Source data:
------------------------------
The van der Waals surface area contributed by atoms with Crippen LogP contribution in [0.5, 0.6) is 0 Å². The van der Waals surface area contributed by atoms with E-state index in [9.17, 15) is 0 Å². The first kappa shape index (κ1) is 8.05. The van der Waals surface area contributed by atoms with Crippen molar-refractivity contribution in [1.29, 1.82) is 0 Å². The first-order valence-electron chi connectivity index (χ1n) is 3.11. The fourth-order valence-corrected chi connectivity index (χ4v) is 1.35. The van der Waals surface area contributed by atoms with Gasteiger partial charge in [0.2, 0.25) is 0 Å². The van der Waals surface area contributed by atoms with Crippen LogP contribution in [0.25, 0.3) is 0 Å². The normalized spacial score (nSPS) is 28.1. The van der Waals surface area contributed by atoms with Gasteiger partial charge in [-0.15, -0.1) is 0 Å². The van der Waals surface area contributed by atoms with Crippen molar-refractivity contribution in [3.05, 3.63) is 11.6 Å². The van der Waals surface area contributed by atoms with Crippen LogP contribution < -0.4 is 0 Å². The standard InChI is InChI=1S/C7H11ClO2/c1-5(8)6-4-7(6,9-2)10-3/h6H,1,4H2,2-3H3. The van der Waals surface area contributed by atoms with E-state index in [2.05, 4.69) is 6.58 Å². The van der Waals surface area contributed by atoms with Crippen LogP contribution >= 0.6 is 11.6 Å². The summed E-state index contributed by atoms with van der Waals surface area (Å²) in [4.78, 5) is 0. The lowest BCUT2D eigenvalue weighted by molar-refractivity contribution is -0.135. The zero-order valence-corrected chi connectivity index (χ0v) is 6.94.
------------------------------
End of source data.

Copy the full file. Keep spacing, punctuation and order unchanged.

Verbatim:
The van der Waals surface area contributed by atoms with Crippen LogP contribution in [0.5, 0.6) is 0 Å². The van der Waals surface area contributed by atoms with E-state index in [9.17, 15) is 0 Å². The first kappa shape index (κ1) is 8.05. The van der Waals surface area contributed by atoms with Crippen molar-refractivity contribution in [1.29, 1.82) is 0 Å². The first-order valence-electron chi connectivity index (χ1n) is 3.11. The fourth-order valence-corrected chi connectivity index (χ4v) is 1.35. The van der Waals surface area contributed by atoms with Gasteiger partial charge in [0.2, 0.25) is 0 Å². The van der Waals surface area contributed by atoms with Crippen LogP contribution in [0.25, 0.3) is 0 Å². The normalized spacial score (nSPS) is 28.1. The van der Waals surface area contributed by atoms with Gasteiger partial charge in [-0.15, -0.1) is 0 Å². The van der Waals surface area contributed by atoms with Crippen molar-refractivity contribution in [3.05, 3.63) is 11.6 Å². The van der Waals surface area contributed by atoms with Crippen LogP contribution < -0.4 is 0 Å². The standard InChI is InChI=1S/C7H11ClO2/c1-5(8)6-4-7(6,9-2)10-3/h6H,1,4H2,2-3H3. The van der Waals surface area contributed by atoms with E-state index in [2.05, 4.69) is 6.58 Å². The van der Waals surface area contributed by atoms with Crippen LogP contribution >= 0.6 is 11.6 Å². The summed E-state index contributed by atoms with van der Waals surface area (Å²) in [4.78, 5) is 0. The lowest BCUT2D eigenvalue weighted by molar-refractivity contribution is -0.135. The zero-order valence-corrected chi connectivity index (χ0v) is 6.94.